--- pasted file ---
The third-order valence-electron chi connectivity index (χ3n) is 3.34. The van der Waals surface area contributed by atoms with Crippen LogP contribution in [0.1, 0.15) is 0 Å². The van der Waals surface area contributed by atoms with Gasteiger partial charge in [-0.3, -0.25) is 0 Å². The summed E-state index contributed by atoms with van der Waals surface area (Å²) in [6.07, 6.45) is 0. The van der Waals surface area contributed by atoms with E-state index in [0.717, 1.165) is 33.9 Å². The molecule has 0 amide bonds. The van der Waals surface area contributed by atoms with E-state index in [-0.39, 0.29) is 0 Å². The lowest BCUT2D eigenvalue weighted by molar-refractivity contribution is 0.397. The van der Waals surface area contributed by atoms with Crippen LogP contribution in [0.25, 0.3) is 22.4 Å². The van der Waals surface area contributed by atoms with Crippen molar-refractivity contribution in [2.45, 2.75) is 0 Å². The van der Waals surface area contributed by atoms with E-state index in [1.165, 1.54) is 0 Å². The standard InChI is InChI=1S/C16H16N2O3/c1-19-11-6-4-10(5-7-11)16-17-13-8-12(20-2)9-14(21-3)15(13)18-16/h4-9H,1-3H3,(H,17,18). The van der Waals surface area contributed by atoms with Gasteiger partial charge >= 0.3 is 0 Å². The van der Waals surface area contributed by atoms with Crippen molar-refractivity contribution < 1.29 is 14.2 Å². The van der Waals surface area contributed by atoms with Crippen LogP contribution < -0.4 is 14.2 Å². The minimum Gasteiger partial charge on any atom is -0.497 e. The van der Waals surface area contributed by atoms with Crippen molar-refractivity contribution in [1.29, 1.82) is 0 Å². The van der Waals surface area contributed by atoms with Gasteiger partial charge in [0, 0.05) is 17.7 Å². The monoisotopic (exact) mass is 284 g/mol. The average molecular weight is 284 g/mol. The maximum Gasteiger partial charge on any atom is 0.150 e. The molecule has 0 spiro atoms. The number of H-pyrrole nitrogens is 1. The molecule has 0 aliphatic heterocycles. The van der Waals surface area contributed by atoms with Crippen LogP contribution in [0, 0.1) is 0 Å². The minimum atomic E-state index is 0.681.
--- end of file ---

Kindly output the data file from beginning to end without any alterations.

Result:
The third-order valence-electron chi connectivity index (χ3n) is 3.34. The van der Waals surface area contributed by atoms with Crippen LogP contribution in [0.1, 0.15) is 0 Å². The van der Waals surface area contributed by atoms with Gasteiger partial charge in [-0.3, -0.25) is 0 Å². The summed E-state index contributed by atoms with van der Waals surface area (Å²) in [6.07, 6.45) is 0. The van der Waals surface area contributed by atoms with E-state index in [0.717, 1.165) is 33.9 Å². The molecule has 0 amide bonds. The van der Waals surface area contributed by atoms with E-state index in [-0.39, 0.29) is 0 Å². The lowest BCUT2D eigenvalue weighted by molar-refractivity contribution is 0.397. The van der Waals surface area contributed by atoms with Crippen LogP contribution in [0.25, 0.3) is 22.4 Å². The van der Waals surface area contributed by atoms with Crippen molar-refractivity contribution in [2.45, 2.75) is 0 Å². The van der Waals surface area contributed by atoms with E-state index in [1.165, 1.54) is 0 Å². The standard InChI is InChI=1S/C16H16N2O3/c1-19-11-6-4-10(5-7-11)16-17-13-8-12(20-2)9-14(21-3)15(13)18-16/h4-9H,1-3H3,(H,17,18). The van der Waals surface area contributed by atoms with Gasteiger partial charge >= 0.3 is 0 Å². The van der Waals surface area contributed by atoms with Crippen molar-refractivity contribution < 1.29 is 14.2 Å². The van der Waals surface area contributed by atoms with Crippen LogP contribution < -0.4 is 14.2 Å². The minimum Gasteiger partial charge on any atom is -0.497 e. The van der Waals surface area contributed by atoms with Crippen molar-refractivity contribution in [1.29, 1.82) is 0 Å². The van der Waals surface area contributed by atoms with Gasteiger partial charge in [0, 0.05) is 17.7 Å². The monoisotopic (exact) mass is 284 g/mol. The average molecular weight is 284 g/mol. The maximum Gasteiger partial charge on any atom is 0.150 e. The molecule has 0 spiro atoms. The number of H-pyrrole nitrogens is 1. The molecule has 0 aliphatic heterocycles. The van der Waals surface area contributed by atoms with Crippen LogP contribution in [0, 0.1) is 0 Å². The minimum atomic E-state index is 0.681.